The Iraq inquiry: call Sir Humphrey Appleby Yorkshire Post 11 Dec 2009
published in the Yorkshire Post 11 Dec 2009
“Humphrey, I think I’ve signed us up for a war inIraq.”
“Really, Prime Minister?”
“Well, it was rather difficult not to, actually. Just trying to be polite to one’s host. I was stuck with the President on that awful fake ranch inTexas and it was hard to understand him most of the time. So I just said yes. As one does.”
“As one does, Prime Minister.”
“And some of the people around him are seriously mad. They were yammering away not making any sense, so it just seemed best to say yes. As one does.”
“As one does, Prime Minister. But when you said yes, they received the impression that you did, so to say, mean, yes.”
“I think so, Humphrey.”
“That would be a very courageous decision, Prime Minister, taking us to war inIraq.”
“By courageous you usually mean foolish, don’t you, Humphrey?”
Patronizing sad smile from Sir Humphrey. He then manages, with effortless aplomb, to extricate his hapless Prime Minister from his disastrous mistake (just like his spiritual predecessor Jeeves in rescuing his master Bertie Wooster from the wrath of Aunt Agatha.)
Unfortunately this episode of Yes, Prime Minister was never performed. Nor could it be in the present time. Sir Humphrey has long retired and when his successors say “Yes, Prime Minister” they actually mean it.
That is a major underlying reason why Britainwent to war inIraq. Many people in our official establishment – civil servants, diplomats, defence and security service chiefs – knew that the Iraq war was a bad idea. They had strong and well-founded doubts about its necessity and therefore its legality, about its reception by opinion at home and abroad, about the honesty of the public case presented in its support, about the degree of preparation for the war and the aftermath, about the benefits to this country of taking part.
The first week of the Iraq inquiry was dominated by these people, and it was unedifying to see so many trying, in mandarin-speak, to transfer all responsibility for bad decisions onIraqto Tony Blair. Sir Christopher Meyer, our former ambassador inWashington, captured an easy headline by suggesting that Margaret Thatcher would have been tougher with the Americans. Sir William Erdman dumped further discredit on the dodgy dossier to which he was a contributor. (He is another who was promoted afterIraqand is now our ambassador to Beijing). Sir Jeremy Greenstock, former UN ambassador, gave a performance worthy of Hamlet when he described his tortured reaction to the prospect of war without UN authority.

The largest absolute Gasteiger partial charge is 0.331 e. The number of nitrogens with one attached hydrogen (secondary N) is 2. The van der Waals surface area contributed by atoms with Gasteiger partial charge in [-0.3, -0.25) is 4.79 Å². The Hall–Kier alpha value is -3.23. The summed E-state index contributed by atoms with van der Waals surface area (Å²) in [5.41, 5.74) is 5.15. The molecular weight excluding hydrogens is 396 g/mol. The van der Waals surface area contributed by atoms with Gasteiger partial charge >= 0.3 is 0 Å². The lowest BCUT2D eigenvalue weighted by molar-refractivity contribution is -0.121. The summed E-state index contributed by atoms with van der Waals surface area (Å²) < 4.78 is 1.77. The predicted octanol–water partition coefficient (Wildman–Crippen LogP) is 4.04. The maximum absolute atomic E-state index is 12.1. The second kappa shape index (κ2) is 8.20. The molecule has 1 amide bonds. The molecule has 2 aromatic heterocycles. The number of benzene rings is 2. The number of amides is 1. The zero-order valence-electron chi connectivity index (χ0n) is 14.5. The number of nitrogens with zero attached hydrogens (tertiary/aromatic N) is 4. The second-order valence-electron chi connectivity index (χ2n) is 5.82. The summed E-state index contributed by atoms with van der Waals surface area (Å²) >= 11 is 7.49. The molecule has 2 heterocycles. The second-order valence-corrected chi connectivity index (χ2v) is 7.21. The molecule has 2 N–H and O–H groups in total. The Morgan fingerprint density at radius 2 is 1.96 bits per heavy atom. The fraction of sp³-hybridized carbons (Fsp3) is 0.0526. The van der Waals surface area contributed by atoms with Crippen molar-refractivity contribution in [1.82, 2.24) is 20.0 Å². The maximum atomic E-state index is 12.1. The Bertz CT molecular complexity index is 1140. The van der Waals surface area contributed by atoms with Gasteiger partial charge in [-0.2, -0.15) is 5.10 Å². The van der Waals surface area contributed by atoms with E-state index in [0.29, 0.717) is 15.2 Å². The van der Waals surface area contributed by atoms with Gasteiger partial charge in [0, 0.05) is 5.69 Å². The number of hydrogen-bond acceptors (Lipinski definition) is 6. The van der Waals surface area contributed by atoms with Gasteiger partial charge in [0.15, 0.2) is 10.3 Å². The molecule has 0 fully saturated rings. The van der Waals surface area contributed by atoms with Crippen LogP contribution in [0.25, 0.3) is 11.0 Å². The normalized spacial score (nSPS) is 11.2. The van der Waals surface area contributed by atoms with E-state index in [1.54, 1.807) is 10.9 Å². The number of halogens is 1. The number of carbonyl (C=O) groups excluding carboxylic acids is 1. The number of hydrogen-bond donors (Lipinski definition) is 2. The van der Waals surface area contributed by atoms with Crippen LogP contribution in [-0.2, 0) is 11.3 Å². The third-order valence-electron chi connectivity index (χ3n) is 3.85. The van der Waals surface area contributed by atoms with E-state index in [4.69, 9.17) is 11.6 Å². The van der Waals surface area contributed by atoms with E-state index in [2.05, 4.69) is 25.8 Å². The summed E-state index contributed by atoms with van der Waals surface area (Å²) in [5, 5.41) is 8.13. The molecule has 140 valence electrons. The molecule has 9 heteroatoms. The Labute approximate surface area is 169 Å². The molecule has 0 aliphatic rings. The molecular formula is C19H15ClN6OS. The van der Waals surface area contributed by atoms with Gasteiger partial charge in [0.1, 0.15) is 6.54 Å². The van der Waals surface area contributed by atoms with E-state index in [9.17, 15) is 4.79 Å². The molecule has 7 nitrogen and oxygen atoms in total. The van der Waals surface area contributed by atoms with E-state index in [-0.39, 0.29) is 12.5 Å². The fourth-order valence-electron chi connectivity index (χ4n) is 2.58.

I believe that joining the Iraq war was an awful decision which has brought our country danger, debt, death and dishonour, and that Tony Blair was very much to blame. But that is not the end of the story.Iraq represents not just personal failure but institutional collapse.
Essential parts of the British state failed completely in the run-up to the Iraq war. Most of the Cabinet were bystanders. Parliament failed to hold the case for war up to the light. So did most of the media. But the greatest failure was in our mandarin class.
When I joined the civil service in 1971, Sir Humphrey was in full cry. He and his colleagues believed that it was their business to protect the British people from bad decisions by ministers in temporary charge of their departments. Their attitude was often absurdly obstructive, but it was based on a genuine sense of duty to the permanent interests of the British state. They had the self-confidence to act on their belief. In most cases they did this through subterranean skills, especially minute-writing and committee work, so that ministers never noticed that cherished policies were being buried in a tomb of paper. But when required, top civil servants directly confronted ministers whom they thought to be wrong. The diaries of Richard Crossman, housing minister in the 1960s, record his fierce battles with his Permanent Secretary, Dame Evelyn Sharp.
This attitude has disappeared. There are many explanations. One is the influence of two “strong” Prime Ministers, Thatcher and Blair, who expected personal loyalty from civil servants to themselves and their government’s agenda. Another, especially under Blair, is the growth of secretive, informal, off-the-record government, and the outsourcing of public services away from traditional departments to quangoes and ad hoc agencies or with no collective memory or values. Shoals of people – political advisers, consultants, think-tank wonks, business leaders – have replaced senior civil servants as sources of advice. Many jobs traditionally reserved to civil servants or professional diplomats have been parcelled out to political cronies or representatives of big business.
For all of these reasons and more, the mandarin class has lost its power and its morale. Sir Humphrey was missing in the run-up to theIraqwar just when we most needed him. The present inquiry should ask all his successors the same question: if you knew it was wrong, what did you do to stop the Iraq war?